Exercise proves powerful medicine for prostate cancer survivors
A group of determined men are working up a sweat to fight against prostate cancer, with help from the University of Southern Queensland’s (USQ) Sport and Exercise students.
For the past three months, members of the Ipswich Prostate Cancer Support Group (IPCSG) have been taking part in exercise rehabilitation classes to regain their strength and reduce urinary incontinence, a common side effect of prostate cancer surgery.
The classes are held at USQ Ipswich’s Sport and Exercise Clinic, which conducts student-led individual and group sessions under the supervision of an exercise physiologist accredited with Exercise and Sports Science Australia.
All the exercises are tailored to each participant’s abilities, with an emphasis on strengthening pelvic floor muscles and core stability.
IPCSG co-conveyor Dennis Ellis, a cancer survivor and participant in the program, said the classes have helped in more ways than one.
“I don’t think any of us would have the confidence to attempt something like this on our own,” Mr Eilis said.
“While it’s still early, everyone is starting to see the benefits.
“We all feel good about ourselves, plus we get to spend more time socialising and sharing our experiences in a different environment.
“The USQ students are excellent and the feedback they provide is very helpful.”
Clinic manager Merendi Leverett said evidence shows that physical activity is essential for reducing and treating cancer-related side-effects, and improving health outcomes and quality of life.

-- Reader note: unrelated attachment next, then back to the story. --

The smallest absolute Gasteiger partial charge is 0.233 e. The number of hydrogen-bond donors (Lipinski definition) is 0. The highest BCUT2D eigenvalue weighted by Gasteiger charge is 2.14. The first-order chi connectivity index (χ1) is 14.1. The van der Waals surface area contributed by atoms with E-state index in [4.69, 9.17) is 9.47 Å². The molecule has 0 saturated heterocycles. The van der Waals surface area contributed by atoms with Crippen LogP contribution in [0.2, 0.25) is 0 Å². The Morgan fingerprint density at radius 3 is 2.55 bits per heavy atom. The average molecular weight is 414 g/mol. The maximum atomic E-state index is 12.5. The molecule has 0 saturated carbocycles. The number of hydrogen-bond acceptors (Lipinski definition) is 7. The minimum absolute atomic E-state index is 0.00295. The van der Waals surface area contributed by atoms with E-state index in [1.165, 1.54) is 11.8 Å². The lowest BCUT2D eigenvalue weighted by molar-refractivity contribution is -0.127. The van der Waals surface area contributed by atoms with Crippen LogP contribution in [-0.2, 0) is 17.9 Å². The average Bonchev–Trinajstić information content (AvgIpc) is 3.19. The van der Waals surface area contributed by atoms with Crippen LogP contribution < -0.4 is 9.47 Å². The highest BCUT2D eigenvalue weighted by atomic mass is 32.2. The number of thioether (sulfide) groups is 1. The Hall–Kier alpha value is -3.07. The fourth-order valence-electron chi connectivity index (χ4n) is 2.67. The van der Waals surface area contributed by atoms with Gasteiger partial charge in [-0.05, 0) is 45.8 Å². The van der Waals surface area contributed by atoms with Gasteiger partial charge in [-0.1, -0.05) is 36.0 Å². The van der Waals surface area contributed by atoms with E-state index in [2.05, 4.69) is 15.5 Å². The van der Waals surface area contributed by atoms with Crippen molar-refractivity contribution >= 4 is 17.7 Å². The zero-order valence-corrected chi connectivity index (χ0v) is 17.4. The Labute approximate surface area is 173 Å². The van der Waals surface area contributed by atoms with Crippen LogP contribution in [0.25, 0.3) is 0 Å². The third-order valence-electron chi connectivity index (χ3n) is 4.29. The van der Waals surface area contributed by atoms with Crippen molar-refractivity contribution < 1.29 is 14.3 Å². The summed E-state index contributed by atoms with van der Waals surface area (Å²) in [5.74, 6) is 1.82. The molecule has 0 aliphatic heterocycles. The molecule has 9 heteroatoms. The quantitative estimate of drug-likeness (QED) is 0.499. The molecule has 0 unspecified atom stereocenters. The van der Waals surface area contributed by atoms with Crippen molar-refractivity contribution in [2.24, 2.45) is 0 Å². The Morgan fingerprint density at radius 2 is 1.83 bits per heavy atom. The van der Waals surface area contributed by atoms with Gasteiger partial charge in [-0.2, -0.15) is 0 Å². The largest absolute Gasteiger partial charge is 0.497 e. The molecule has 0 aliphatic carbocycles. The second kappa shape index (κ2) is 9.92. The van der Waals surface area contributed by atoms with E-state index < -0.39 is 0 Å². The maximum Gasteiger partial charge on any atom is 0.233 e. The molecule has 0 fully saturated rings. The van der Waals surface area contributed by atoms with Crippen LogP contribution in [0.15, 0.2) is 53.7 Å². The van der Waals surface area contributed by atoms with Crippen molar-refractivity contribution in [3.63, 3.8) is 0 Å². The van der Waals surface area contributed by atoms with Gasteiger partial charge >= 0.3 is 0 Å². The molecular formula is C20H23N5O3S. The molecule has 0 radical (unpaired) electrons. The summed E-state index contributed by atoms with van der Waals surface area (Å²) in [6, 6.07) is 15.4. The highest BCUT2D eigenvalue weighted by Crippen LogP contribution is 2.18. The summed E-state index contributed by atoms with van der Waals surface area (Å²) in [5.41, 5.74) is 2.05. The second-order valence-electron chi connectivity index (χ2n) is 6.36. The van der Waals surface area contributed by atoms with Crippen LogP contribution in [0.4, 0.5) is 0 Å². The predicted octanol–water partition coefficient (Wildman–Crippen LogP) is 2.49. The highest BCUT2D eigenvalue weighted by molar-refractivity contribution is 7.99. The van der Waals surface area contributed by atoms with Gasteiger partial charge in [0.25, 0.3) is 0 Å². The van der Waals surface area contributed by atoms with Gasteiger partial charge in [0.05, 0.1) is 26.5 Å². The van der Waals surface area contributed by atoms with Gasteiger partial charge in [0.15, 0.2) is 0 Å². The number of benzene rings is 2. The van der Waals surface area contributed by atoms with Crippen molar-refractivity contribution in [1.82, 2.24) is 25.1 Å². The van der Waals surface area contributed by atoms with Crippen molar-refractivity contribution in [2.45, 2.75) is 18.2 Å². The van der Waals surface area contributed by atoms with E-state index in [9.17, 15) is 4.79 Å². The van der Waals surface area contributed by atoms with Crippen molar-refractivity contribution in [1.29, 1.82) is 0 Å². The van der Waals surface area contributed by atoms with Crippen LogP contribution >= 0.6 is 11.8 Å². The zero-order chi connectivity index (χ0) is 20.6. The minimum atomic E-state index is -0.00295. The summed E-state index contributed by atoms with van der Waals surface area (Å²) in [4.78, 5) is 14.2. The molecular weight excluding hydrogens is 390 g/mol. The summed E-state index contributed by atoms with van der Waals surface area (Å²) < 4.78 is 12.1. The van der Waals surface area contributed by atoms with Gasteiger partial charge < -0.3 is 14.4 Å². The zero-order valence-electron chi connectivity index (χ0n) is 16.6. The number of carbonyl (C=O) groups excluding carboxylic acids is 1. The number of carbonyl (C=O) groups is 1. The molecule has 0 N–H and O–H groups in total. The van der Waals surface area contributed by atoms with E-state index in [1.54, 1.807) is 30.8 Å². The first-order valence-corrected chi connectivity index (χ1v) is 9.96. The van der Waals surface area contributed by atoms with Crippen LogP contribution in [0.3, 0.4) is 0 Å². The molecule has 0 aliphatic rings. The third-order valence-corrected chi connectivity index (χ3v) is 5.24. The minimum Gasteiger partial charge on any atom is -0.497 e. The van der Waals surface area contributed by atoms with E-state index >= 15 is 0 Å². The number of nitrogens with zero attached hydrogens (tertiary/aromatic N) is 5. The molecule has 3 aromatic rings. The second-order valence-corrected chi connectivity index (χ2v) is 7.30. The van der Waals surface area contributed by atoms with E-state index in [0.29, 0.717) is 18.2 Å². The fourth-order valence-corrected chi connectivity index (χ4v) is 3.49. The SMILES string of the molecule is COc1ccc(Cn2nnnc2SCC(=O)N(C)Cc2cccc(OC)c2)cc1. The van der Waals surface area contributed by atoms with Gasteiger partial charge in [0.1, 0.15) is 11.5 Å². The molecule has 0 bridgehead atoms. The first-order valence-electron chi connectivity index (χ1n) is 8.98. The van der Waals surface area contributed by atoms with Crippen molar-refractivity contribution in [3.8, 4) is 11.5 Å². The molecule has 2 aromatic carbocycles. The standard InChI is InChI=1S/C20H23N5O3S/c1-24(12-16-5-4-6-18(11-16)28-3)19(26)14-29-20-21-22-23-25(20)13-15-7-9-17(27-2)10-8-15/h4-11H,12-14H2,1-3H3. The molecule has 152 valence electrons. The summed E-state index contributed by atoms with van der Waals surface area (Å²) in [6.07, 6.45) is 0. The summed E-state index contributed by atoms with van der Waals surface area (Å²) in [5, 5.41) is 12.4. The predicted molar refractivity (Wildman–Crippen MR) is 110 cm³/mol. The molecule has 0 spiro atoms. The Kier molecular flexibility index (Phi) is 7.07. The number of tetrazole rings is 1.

“Cancer treatment can take a huge physical and emotional toll on people, so the ultimate aim of this program is to not only get the client physically active again, but enjoying themselves,” Ms Leverett said.
“By working closely with the students, they learn how to use the exercise equipment properly and which exercises are important for their condition, while receiving ongoing support and encouragement.
“This low-cost, evidence-based service meets the needs of cancer survivors and people with chronic health conditions, and provides a type of care that isn’t offered by many health providers in the area.”
Jaiden Schroder is one of the students working with the group.
Mr Schroder is in his fourth year of a Bachelor of Sport and Exercise (Honours), majoring in Clinical Exercise Physiology, and said the program allowed him to further develop and apply his clinical skills in a professional setting with actual clients.
“The most rewarding part is knowing the difference I have made to the lives of people, like the men in the prostate cancer support group,” he said.
“They all say they have seen improvements since they started coming to the clinic, which is really good to hear.”
USQ’s Sport and Exercise Clinic provides professional experience and training for USQ’s Sport and Exercise students and offers a low-cost exercise rehabilitation service for the community.
For more information, visit the USQ Ipswich Sport and Exercise Clinic webpage.
26 October 2018.